Jumping the S-Curve, reveals how the to companies get to where they are and more importantly, how they stay there. Authors, Paul Nunes and Tim Breene build on extensive research they carried out over several years, to show how successful companies successfully navigate the S-curve(s) of business success. In the book they point out the folly of several leaders who focus only on the ‘visible’ part of the S-curve while planning the strategy for their companies. (The visible S-curve is where companies start off small with a few early adopter clients/users, grows rapidly as the demand for the product/service swells and finally peaks and flattens off as the market matures/saturates)
The authors make a distinction between high performing leaders and others as,
The ability to both climb and jump S-curves is what separates high performers from those that never manage to translate a brief period of accomplishment with a single winning offering into a string of business successes.
In the book the authors point out how in most companies, the management (and leadership) is focused on managing the growth curve and rarely take the effort to understand and address the hidden S-curves.
The hidden S-curves the authors talk about in the book are:
- The hidden competition curve: The impact of this curve is that because of innovation and other market condition changes, before the business hits its revenue peak, the basis of competition on which it was founded expires.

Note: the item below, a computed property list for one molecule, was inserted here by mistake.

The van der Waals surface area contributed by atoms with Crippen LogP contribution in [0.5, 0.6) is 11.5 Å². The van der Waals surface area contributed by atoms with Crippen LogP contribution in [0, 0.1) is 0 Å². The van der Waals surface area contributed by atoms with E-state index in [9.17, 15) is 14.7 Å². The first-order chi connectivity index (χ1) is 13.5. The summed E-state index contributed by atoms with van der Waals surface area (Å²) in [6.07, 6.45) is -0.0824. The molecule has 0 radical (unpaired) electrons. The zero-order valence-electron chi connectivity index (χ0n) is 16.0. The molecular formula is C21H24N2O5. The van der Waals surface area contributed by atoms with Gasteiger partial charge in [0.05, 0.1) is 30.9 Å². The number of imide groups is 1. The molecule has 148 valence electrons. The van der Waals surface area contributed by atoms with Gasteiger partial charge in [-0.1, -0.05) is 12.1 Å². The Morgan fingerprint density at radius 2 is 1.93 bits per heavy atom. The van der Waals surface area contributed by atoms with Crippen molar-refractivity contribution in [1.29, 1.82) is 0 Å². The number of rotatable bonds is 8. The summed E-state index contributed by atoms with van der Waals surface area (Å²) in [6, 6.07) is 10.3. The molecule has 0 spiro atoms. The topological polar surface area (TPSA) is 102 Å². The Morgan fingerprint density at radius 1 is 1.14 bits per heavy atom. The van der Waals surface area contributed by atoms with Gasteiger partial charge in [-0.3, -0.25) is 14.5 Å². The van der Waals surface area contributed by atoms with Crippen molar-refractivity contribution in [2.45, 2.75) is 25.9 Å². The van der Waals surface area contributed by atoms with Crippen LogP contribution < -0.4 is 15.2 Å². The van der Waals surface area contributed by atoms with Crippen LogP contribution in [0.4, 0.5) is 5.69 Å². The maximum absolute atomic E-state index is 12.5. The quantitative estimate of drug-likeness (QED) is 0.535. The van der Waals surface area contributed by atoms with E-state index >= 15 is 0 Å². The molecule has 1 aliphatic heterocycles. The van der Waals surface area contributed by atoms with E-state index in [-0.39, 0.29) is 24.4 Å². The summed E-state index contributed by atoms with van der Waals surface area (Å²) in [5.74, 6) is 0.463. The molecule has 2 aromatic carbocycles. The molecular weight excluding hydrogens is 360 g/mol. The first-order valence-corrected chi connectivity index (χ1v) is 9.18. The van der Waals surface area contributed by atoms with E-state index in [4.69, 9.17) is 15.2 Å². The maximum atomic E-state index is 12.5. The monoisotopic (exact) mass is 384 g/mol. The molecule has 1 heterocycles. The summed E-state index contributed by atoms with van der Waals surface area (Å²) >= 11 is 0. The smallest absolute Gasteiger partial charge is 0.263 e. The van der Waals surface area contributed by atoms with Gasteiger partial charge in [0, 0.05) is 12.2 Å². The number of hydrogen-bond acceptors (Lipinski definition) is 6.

- The hidden capabilities curve: In creating capabilities to ride the revenue S-curve, companies create capabilities that they might not be aware till its too late. By the time they are aware of those unknown capabilities in the organization the market would have changed and the company would need to develop new capabilities to compete.
- The hidden talent curve: While putting substantial efforts in scouting for new talent, companies often are unable to retain the talent they already have. The authors refer to the inability of companies to retain what they call ‘serious talent’: people with both the capability and the will to drive business growth.
The book is a call to management to focus on what the authors call is the ‘real agenda’ – to understand how high performers create an organization that manages to all four curves simultaneously.
The quick answer?
They do so by engaging in three distinct management practices:
- Creating strategy in a way that is “edge-centric;”
- Changing the top team well before it appears necessary; and
- Ensuring that they have more talent than seems required by becoming hothouses of talent.
Jumping the S-curve: How to sustain long term performance, Outlook Journal, Accenture, February 2011
And here are the authors talking about the book: